Personality: Carroll H. Ellis Jr.
Spotlight on geoscience educator at the MathScience Innovation Center
8/18/2017, 3:31 a.m.
Carroll H. Ellis Jr. wants to see more African-American students embracing the geosciences as an area of interest, and ultimately, as a career path. The field, he says, holds the possibility of studying earthquakes, surface and groundwater, soil, mining geology and geochemistry, among other areas. His passion for the field has fueled his love of teaching for more than three decades.
“You have to love it,” he says. “Some people just want to be teachers. But my love is science, and if I can explore and pass on that knowledge, that’s what I’m about.”
Mr. Ellis is a geoscience educator specializing in earth and environmental science at the MathScience Innovation Center in Henrico County. The organization focuses on science education for students and professional development in the sciences for teachers.
Prior to joining the MathScience Innovation Center eight years ago, Mr. Ellis taught science at Armstrong High School and then Martin Luther King Jr. Middle School for 23 years.
These days, he guides students through simulations that enable them to virtually travel to Mars, role play at the National Weather Service and participate in other interactive programs.
He says students often perceive science class as more work than they are willing to put in. But he encourages students to go beyond the basic requirements for science in school, with suggestions like taking advanced courses. To keep students interested and engaged, he says hands-on learning is key.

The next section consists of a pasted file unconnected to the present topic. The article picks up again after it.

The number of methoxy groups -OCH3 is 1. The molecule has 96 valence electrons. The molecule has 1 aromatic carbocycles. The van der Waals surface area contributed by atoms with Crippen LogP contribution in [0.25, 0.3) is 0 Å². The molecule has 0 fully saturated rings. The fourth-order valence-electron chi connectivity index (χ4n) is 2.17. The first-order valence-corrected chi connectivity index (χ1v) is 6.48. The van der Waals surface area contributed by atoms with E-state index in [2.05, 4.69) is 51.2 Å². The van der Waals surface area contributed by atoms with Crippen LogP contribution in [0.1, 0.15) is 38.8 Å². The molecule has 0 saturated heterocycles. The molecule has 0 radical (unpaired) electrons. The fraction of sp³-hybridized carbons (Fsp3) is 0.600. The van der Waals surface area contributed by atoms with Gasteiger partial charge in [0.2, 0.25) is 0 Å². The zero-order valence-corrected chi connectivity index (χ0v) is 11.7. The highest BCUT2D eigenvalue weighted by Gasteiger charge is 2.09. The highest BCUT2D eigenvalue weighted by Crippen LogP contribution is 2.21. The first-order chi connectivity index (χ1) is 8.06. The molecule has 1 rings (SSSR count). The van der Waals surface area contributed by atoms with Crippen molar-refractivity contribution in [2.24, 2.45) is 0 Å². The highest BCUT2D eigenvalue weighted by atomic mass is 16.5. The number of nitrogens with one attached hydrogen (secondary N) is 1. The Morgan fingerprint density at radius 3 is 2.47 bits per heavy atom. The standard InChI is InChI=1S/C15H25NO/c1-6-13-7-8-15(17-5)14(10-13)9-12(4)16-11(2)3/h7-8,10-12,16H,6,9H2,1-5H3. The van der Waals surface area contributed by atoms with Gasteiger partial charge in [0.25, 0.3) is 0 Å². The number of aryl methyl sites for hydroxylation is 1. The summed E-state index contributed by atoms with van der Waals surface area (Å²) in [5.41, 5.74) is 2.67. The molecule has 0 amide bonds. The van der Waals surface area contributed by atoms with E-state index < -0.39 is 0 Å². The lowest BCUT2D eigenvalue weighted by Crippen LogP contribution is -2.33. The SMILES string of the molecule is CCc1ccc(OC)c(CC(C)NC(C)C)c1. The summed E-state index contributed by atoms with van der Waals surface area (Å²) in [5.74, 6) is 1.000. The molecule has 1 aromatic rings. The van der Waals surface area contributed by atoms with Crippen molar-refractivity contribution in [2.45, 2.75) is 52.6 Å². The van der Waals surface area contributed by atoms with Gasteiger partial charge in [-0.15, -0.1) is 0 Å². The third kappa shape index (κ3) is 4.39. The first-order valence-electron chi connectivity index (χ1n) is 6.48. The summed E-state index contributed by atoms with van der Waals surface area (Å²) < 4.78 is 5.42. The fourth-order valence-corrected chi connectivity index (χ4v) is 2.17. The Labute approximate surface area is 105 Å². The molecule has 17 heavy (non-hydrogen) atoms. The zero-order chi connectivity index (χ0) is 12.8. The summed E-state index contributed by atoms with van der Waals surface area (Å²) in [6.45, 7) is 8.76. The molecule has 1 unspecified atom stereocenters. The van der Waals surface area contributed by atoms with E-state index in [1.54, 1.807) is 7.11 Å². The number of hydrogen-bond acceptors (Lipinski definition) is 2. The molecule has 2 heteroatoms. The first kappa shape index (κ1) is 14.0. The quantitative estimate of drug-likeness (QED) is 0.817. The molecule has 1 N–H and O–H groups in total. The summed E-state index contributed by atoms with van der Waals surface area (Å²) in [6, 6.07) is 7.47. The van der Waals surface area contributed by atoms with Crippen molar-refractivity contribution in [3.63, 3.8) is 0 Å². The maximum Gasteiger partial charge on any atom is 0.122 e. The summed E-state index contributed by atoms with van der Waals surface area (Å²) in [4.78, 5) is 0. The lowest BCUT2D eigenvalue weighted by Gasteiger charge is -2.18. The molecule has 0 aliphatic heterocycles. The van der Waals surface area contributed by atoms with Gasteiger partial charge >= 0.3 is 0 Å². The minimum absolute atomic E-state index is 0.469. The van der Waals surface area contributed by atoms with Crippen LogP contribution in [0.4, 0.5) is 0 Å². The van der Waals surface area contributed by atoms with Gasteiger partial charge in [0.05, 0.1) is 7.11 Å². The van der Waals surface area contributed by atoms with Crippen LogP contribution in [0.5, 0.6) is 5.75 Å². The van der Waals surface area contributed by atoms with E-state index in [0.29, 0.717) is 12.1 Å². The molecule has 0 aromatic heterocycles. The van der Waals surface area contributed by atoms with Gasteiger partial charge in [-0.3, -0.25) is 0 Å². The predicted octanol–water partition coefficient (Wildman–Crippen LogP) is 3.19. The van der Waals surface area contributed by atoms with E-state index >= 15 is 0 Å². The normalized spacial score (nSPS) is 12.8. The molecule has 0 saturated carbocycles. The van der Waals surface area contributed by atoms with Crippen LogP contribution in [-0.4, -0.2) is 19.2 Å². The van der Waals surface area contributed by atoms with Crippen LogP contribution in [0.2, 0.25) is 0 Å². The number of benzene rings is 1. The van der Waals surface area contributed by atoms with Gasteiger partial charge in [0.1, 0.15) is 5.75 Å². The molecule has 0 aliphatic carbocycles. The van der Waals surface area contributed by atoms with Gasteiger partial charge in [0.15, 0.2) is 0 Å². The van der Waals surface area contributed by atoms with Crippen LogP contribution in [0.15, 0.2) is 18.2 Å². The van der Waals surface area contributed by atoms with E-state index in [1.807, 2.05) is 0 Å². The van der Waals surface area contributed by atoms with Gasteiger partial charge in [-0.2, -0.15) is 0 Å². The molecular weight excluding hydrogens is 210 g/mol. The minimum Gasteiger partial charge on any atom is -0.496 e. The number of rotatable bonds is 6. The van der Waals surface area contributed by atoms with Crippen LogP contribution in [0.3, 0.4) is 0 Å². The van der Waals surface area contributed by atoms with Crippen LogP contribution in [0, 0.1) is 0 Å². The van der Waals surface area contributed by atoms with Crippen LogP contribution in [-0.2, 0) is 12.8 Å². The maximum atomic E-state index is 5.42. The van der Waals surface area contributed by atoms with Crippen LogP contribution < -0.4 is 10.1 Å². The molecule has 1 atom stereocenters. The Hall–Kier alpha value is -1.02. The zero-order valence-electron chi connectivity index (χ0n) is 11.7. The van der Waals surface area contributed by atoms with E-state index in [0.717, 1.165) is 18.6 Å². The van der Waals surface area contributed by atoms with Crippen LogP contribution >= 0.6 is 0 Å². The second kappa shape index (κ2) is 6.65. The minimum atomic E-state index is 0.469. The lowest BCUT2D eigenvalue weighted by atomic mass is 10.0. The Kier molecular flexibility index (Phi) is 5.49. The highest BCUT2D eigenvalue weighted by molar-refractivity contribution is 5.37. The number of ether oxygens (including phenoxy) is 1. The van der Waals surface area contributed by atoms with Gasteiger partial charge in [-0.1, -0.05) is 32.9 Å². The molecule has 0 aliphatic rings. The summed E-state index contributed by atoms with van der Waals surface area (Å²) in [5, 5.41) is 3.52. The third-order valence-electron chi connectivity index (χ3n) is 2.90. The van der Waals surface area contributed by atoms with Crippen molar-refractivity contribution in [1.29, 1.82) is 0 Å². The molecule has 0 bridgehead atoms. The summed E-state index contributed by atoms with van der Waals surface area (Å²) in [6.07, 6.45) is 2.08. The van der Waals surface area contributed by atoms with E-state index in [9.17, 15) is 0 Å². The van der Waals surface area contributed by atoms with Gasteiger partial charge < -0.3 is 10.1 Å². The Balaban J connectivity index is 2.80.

“When they can do science — touch it and get away from the textbook — that’s when interest is generated because it becomes more than a class you have to take,” he says. “The students actually enjoy it and look forward to it.” The center helps students build analytical skills and gives them tools for higher level thinking and problem solving — skills he says he sees students struggle with today.
Mr. Ellis says when he goes into a traditional classroom, he takes 10 minutes to introduce a concept and the rest of the time is spent engaging students in activities.
Public schools often are more focused on students passing Standards of Learning tests, he says, which has caused many teachers to cut out field trips, one of the few interactive opportunities students receive.
But at the MathScience Innovation Center, educators have an opportunity to show students that science can be engaging and interesting, he says, setting a foundation for a lucrative career.
“There are lots of job opportunities (in the geosciences), and they pay well,” Mr. Ellis says. “These job opportunities are wide open. Employers want diversity, but people of color are not applying because young African-Americans don’t know about the jobs.”
He sees the solar eclipse on Monday, Aug. 21, as a perfect opportunity for experiential learning. The center’s students will observe the eclipse and participate in activities to learn about the moon and “why eclipses don’t happen everyday,” Mr. Ellis says.
For Richmonders observing the eclipse, he warns that sunglasses will not be enough to safely view it. Specialized solar viewing glasses are needed.